The hand-made tale: Christmas presents with real heart

We Make Good in Smithfield (and soon online) sell great gifts with a social conscience

If every Irish adult spends €100 on Christmas presents for other grown-ups this year – presents destined for children are taken care of by Santa in the North Pole, obviously – then the bill for all our festive giving and getting will reach €300 million before the old acquaintances are forgotten when the clock strikes midnight on New Year’s Eve.

Many of these presents will be lovely and full of thought, and they will be cherished for years to come. And as many again will be rubbish – meaningless tat or booze bought to tick a box that will mostly likely stay in the box they came in for ever.

Or maybe two people will end up buying each other a bottle of gin, despite neither wanting or needing gin.

That’s just the nature of Christmas.


But what if there was another option? Wouldn’t it be great if there was a place we could go to buy presents that were both lovely and enhanced by a backstory imbuing the act of giving with warmth?

There is now. Last week Pricewatch stumbled upon it by accident. This consumer-focused page was aimlessly wandering through Smithfield Square in Dublin 7 when we came across a shop we had never seen before. It was bright and airy and full of all manner of things we could easily imagine spending money on. There were cushions and cuddly toys and chopping boards and cards and odd-looking tin jugs and beautiful pieces of furniture and candles and chocolate and coffee.

It all looked great, but what really made the shop stand out wasn’t what was in it, but what it was called: We Make Good.

We Make Good is a brand new Irish design brand operating as a social enterprise. Every single product on its shelves has the noble aim of making “Ireland a better, more equal place by creating opportunities for disadvantaged people”.

There are 15 different social enterprises involved in supplying the new shop with stock, including Traveller groups, ex-prisoners, people with disabilities and refugees. The people behind the project reckon as many as 70 jobs are provided by the enterprises making the products it will be selling in the run-up to Christmas.

Product range

The products are conceived by some of Ireland’s leading designers and brought to life by people facing challenges who have been supported by various organisations to develop skills and find work in their chosen craft.

Solas in Dublin has supplied gorgeous hand-made bowls and beautiful wood-turned products made by young people in the criminal justice system. The high-end chutneys come from Camphill Thomastown and are made by people with disabilities. Shuttle Knit has created knitware as a partnership between Traveller women and the settled community in Wicklow, while Wee Choco has supplied all the chocolate that has been hand-made by people with autism and learning disabilities in Co Down.

One of the most popular lines sold in the pop-up store is the tinware made by James Collins and Thomas McDonnell. There are hand-made tin cups – which, the makers say, keep tea hotter for longer than regular cups – and jugs and pots. All the stock quickly sold out and the shop has had to place a second order with the makers, who have set about reviving an ancient Traveller tradition.

UC Solutions in Wexford has provided posters and woodwork crafted by members of the Roma and Travelling communities, while Loaf Pottery is simple pottery hand-made in Belfast by people with learning disabilities.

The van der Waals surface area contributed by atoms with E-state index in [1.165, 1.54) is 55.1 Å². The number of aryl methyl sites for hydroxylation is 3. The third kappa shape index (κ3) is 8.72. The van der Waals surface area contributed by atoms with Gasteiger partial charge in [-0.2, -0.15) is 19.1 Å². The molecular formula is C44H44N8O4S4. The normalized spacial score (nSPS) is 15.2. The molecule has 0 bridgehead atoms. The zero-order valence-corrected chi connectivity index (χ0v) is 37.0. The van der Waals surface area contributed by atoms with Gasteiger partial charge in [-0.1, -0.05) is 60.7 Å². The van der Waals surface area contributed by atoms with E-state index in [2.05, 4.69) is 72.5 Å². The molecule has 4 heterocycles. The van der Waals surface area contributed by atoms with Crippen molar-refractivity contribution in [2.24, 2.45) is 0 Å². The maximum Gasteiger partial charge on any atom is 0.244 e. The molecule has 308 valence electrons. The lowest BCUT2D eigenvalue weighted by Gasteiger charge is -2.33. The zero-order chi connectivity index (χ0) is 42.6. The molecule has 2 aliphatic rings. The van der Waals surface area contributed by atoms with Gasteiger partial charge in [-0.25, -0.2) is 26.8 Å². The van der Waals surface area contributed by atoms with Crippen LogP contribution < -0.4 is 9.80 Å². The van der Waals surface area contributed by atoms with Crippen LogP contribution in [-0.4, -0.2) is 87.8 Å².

These are just some of the products to be found on the pop-up shelves but what binds all the products together is their provenance - nothing that has not been made by a social enterprise somewhere in Ireland is being sold and although gifts for the season ahead are its immediate focus, this business is not just for Christmas. It hopes to double the numbers of jobs across the social enterprises that supply it over the next couple of years and it plans to be here for the long haul.

“We believe the things around us should reflect who we are and what we want the world to be,” says Caroline Gardner, the strategic director of We Make Good. “We want to create Ireland’s first social enterprise brand. Becoming a skilled maker means people can change the trajectory of their life and that of their families and communities.”

Developing skills

The programme has been more than a year in the making and it began “with the idea that things could be better,” she says. “For some people in Ireland who are staring from a point of disadvantage, whether that’s due to ethnicity, disability or time in prison, getting a job is a goal, but not one that feels attainable. We Make Good exists to support the development of Irish social enterprises that provide people from disadvantaged backgrounds with opportunities to develop their skills as makers and craftspeople.

She points out that the makers benefit on the double. They are being employed and paid a decent wage, and there is also “the feedback that they get from consumers and the sense that they are not only making a product but they are making something that other people really value”.

She says customers who have found the shop have been “buzzing” after seeing what is on offer because “they quickly see that what we are selling represents more than just the acquisition of more stuff – it represents hope and the future and it is all about giving the people behind the products a chance to change the course of their lives, and doesn’t that chime with the spirit of Christmas?”

“Products in We Make Good are priced from €4 to €250, and the pop-up can be found in Smithfield just beside the Luas stop,” she adds. The We Make Good online store will be taking orders from later this week.